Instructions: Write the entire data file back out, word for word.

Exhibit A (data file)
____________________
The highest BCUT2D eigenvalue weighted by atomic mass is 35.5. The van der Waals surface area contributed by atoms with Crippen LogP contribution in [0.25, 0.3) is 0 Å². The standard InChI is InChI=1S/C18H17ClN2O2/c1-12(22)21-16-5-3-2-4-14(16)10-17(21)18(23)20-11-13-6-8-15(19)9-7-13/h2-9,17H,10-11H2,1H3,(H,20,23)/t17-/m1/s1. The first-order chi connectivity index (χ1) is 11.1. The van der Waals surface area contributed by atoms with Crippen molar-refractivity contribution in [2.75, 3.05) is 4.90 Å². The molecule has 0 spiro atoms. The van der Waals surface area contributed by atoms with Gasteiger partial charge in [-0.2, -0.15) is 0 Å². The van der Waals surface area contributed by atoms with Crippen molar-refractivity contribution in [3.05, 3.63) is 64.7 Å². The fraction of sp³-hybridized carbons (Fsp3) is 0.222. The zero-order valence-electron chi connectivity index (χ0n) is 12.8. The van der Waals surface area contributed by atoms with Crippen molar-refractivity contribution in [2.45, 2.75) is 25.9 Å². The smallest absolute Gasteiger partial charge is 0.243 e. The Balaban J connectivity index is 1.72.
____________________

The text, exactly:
The highest BCUT2D eigenvalue weighted by atomic mass is 35.5. The van der Waals surface area contributed by atoms with Crippen LogP contribution in [0.25, 0.3) is 0 Å². The standard InChI is InChI=1S/C18H17ClN2O2/c1-12(22)21-16-5-3-2-4-14(16)10-17(21)18(23)20-11-13-6-8-15(19)9-7-13/h2-9,17H,10-11H2,1H3,(H,20,23)/t17-/m1/s1. The first-order chi connectivity index (χ1) is 11.1. The van der Waals surface area contributed by atoms with Crippen molar-refractivity contribution in [2.75, 3.05) is 4.90 Å². The molecule has 0 spiro atoms. The van der Waals surface area contributed by atoms with Gasteiger partial charge in [-0.2, -0.15) is 0 Å². The van der Waals surface area contributed by atoms with Crippen molar-refractivity contribution in [3.05, 3.63) is 64.7 Å². The fraction of sp³-hybridized carbons (Fsp3) is 0.222. The zero-order valence-electron chi connectivity index (χ0n) is 12.8. The van der Waals surface area contributed by atoms with Crippen molar-refractivity contribution in [2.45, 2.75) is 25.9 Å². The smallest absolute Gasteiger partial charge is 0.243 e. The Balaban J connectivity index is 1.72.